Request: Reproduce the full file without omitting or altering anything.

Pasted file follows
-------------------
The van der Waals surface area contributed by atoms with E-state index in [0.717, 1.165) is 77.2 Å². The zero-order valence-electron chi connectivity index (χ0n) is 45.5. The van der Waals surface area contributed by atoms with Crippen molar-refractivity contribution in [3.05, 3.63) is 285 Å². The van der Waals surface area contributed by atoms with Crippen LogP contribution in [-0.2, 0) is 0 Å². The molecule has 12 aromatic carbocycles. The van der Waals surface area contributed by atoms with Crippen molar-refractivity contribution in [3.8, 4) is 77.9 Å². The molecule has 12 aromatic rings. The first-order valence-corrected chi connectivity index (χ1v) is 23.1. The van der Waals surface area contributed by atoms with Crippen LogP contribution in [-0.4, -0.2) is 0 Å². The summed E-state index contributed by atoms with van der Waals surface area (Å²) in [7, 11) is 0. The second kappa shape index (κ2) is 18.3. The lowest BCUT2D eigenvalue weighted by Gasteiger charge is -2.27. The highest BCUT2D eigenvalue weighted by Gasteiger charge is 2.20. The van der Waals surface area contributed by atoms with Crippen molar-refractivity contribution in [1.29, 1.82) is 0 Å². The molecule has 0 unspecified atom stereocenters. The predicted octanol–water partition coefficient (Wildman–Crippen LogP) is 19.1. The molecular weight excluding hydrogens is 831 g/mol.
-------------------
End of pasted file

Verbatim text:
The van der Waals surface area contributed by atoms with E-state index in [0.717, 1.165) is 77.2 Å². The zero-order valence-electron chi connectivity index (χ0n) is 45.5. The van der Waals surface area contributed by atoms with Crippen molar-refractivity contribution in [3.05, 3.63) is 285 Å². The van der Waals surface area contributed by atoms with Crippen LogP contribution in [-0.2, 0) is 0 Å². The molecule has 12 aromatic carbocycles. The van der Waals surface area contributed by atoms with Crippen molar-refractivity contribution in [3.8, 4) is 77.9 Å². The molecule has 12 aromatic rings. The first-order valence-corrected chi connectivity index (χ1v) is 23.1. The van der Waals surface area contributed by atoms with Crippen LogP contribution in [-0.4, -0.2) is 0 Å². The summed E-state index contributed by atoms with van der Waals surface area (Å²) in [7, 11) is 0. The second kappa shape index (κ2) is 18.3. The lowest BCUT2D eigenvalue weighted by Gasteiger charge is -2.27. The highest BCUT2D eigenvalue weighted by Gasteiger charge is 2.20. The van der Waals surface area contributed by atoms with Crippen molar-refractivity contribution in [1.29, 1.82) is 0 Å². The molecule has 0 unspecified atom stereocenters. The predicted octanol–water partition coefficient (Wildman–Crippen LogP) is 19.1. The molecular weight excluding hydrogens is 831 g/mol.